The Petroleum Safety Authority Norway (PSA) has withdrawn a safety order for COSL in the aftermath of a fatal accident, based on new information.
The initial investigation found the COSLInnovator did not have an air gap of 1.5 m between the underside of the lowest deck and the highest wave top. The facility’s superstructure was not sized to withstand horizontal wave loads. It also found the head count system during mustering “did not work satisfactorily”.
It initially ordered COSL to model tests and verify that the COSLInnovator, COSLPromoter and COSLPioneer facilities, following modifications implemented after the incident, comply with the Framework Regulation. It also ordered COSL to get its findings verified by an independent third-party.
COSL said they were unable to detect a design fault and the “type of forces applied from waves are extremely rare and are not reflected in the current regulations for floating rigs”.
However, PSA today repealed the order, because new information “makes it clear that the regulations have been too vague with regard to the applicable calculation methodology for horizontal wave forces on mobile units”.
A company spokesperson said: “The PSA has amended its investigation report to reflect the fact that conditions related to the air gap and horizontal wave slamming did not represent breaches of the regulations at the time of the incident.”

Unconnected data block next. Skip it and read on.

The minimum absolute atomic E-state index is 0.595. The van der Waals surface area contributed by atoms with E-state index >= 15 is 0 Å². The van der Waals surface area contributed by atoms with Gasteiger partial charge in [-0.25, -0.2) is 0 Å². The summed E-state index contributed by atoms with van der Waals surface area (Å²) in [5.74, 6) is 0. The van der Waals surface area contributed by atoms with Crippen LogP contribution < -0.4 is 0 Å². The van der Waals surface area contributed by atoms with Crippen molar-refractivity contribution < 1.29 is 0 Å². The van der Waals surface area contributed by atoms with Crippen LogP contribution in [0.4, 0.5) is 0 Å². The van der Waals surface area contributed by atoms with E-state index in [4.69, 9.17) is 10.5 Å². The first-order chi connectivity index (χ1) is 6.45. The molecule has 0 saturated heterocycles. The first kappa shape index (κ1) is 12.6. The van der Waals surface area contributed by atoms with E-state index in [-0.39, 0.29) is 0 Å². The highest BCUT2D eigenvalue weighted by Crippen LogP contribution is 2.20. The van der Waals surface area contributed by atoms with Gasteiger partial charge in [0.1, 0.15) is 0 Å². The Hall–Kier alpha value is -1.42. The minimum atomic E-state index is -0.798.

Rune Morten Narvag, 53, was killed when 100ft high waves hit the Troll field on December 30th last year.
The spokesperson added: “The main goal for the PSA’s follow-up of the fatal accident on COSLInnovator has been to establish what happened and why so that the industry and the authorities can learn from the incident and prevent such an accident from recurring.
“Its investigation has identified weaknesses in the way calculations of wave forces are utilised when designing mobile units. These could also apply to other facilities on the NCS. COSL and other companies are working to utilise the new lessons learnt.”